WHAT’s happened to beef processor profit margins, since the big shift in cattle prices that started earlier this year?
It’s a question that’s increasingly being posed, given the dramatic rise in livestock prices experienced in eastern Australia in recent months.
The Australian Eastern Young Cattle Indicator is now 50 percent higher than a year ago and it is expected to climb even further. At the same time, processors continue to aggressively bid on slaughter cattle, an indication that at current prices in world markets and thanks to the exchange rate, they’re still making money.
Inquiries to trusted processor sources this week suggest that processor margins generally are now well-back on where they were in the pre-Christmas to January period, but by-and-large remain in the black.
There’s some exceptions to that, however. Processing young slaughter cattle in southern Australia currently looks a loss-making proposition, or breakeven, or at best.
While cattle prices in many categories have risen 25-30pc since pre-Christmas, it needs to be remembered that returns on meat sales (especially export) have changed little over the same period. Some export categories have actually declined in value, despite an A$ which is more or less on par with where it sat late last year.
The 90CL grinding market into the US – arguably among the strongest markets for Australian beef over the past 12 months – is now back about 15pc on its high-point seen late last year.
Presented below are some comparisons on typical processor margins (note: these are actual plant figures, not estimates), comparing profitability in January this year with the current week.
Generally speaking, processor breakevens on cow and grassfed ox have fallen away 5-6 percent this year, Beef Central understands.
One substantial export plant in Queensland is currently logging profit margins on good cows of $50-$60 per head, down from around $100 a head in January. One the grassfed steer, at heavier weights, current margin (in this particular plant) is around $75, down from $130 in January.
The bigger decline seen in margins on the ox are because the buy price on heavy grassfed steer has risen comparatively more than cow this year.
Note that processing margins will vary from plant to plant, based on a whole catalogue of variables, but we’re confident that the figures presented here are absolutely indicative of financial trends being experienced across the processing industry at present.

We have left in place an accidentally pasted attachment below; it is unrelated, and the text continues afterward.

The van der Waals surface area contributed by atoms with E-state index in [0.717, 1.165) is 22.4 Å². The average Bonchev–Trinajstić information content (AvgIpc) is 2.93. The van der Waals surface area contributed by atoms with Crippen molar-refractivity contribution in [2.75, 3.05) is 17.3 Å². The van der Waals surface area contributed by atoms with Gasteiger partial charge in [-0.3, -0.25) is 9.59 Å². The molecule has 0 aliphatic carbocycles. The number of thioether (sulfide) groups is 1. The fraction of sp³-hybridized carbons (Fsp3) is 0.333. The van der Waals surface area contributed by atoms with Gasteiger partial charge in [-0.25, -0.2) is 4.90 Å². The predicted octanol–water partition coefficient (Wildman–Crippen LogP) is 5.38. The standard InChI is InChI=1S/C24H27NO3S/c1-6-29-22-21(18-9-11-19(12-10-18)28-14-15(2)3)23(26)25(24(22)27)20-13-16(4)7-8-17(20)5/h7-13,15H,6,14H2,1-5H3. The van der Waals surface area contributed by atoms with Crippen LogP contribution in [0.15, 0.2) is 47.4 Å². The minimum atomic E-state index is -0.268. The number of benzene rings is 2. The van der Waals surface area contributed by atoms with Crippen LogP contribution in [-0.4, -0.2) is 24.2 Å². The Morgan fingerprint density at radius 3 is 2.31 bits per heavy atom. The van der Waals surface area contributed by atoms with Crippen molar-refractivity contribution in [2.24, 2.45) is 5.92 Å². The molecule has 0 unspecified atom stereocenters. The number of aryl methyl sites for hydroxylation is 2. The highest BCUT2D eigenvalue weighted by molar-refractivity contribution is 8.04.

In southern Australia, where cattle prices are currently around 10-20c/kg more for both cow and steer, due to shortening in supply, margins currently being logged are less.
One typical southern plant this week was recording margins on good grassfed cows of $25-$30/head, and for the heavy steer, still around $75. The better margin on steer in the south is partly due to the rise in domestic wholesale prices experienced recently, with more body parts diverted into domestic programs in the south than the north.
While processor margins published above are on heavier export type cattle, it’s a different story for southern processors in lighter domestic weight cattle. There is a clear evidence that plants operating from the Riverina area south are now back to breakeven, and perhaps into negative territory, on some of the younger cattle, where the most extreme cattle price rises have been seen.
Cows in the region are still generating a modest profit, but with trade cattle now selling well above 500c/kg in the south, it has savagely reduced any prospect of profit for processors of such cattle.
Will Queensland processor margins decline further?
If cattle prices in Queensland continue rise, to somewhere closer to those being seen in the south at present, what does that do to northern processor margins?
Northern margins will definitely continue to contract, Beef Central is told, but if cattle prices continue to climb, there will be a push among exporters to seek higher market prices for their beef, to offset the impact.